Page:Oliver Twist (1838) vol. 1.djvu/196

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to all the goodness of his new friends; the sun rose and sunk, and rose and sunk again, and many times after that, and still the boy lay stretched upon his uneasy bed, dwindling away beneath the dry and wasting heat of fever,—that heat which, like the subtle acid that gnaws into the very heart of hardest iron, burns only to corrode and to destroy. The worm does not his work more surely on the dead body, than does this slow creeping fire upon the living frame.

Weak, and thin, and pallid, he awoke at last from what seemed to have been a long and troubled dream. Feebly raising himself in the bed, with his head resting on his trembling arm, he looked anxiously round.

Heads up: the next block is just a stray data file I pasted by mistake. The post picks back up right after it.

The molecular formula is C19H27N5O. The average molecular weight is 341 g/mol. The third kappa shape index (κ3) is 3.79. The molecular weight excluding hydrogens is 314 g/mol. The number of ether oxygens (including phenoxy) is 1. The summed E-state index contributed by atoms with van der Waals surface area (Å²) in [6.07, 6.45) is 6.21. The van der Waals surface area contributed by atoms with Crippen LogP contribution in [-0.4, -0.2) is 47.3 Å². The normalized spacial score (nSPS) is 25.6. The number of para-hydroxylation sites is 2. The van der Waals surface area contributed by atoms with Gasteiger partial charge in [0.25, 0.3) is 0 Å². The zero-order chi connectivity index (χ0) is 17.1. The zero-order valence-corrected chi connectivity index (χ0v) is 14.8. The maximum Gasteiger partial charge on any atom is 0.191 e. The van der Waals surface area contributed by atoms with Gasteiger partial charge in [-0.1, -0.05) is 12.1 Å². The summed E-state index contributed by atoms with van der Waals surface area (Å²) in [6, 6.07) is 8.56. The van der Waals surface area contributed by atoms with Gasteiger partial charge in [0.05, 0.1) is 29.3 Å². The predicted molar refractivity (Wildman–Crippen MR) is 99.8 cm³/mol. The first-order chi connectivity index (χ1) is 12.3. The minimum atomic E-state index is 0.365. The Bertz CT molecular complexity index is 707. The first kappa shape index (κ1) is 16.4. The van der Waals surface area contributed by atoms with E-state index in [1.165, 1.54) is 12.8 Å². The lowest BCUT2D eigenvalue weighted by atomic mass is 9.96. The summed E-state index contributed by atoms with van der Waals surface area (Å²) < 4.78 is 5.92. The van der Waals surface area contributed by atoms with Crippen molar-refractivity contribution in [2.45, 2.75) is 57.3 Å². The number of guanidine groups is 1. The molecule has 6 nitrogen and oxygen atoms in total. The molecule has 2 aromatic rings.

"What room is this?—where have I been brought to?" said Oliver. "This is not the place I went to sleep in."

He uttered these words in a feeble voice, being very faint and weak; but they were overheard at once, for the curtain at the bed's head was hastily drawn back, and a motherly old lady, very neatly and precisely dressed, rose as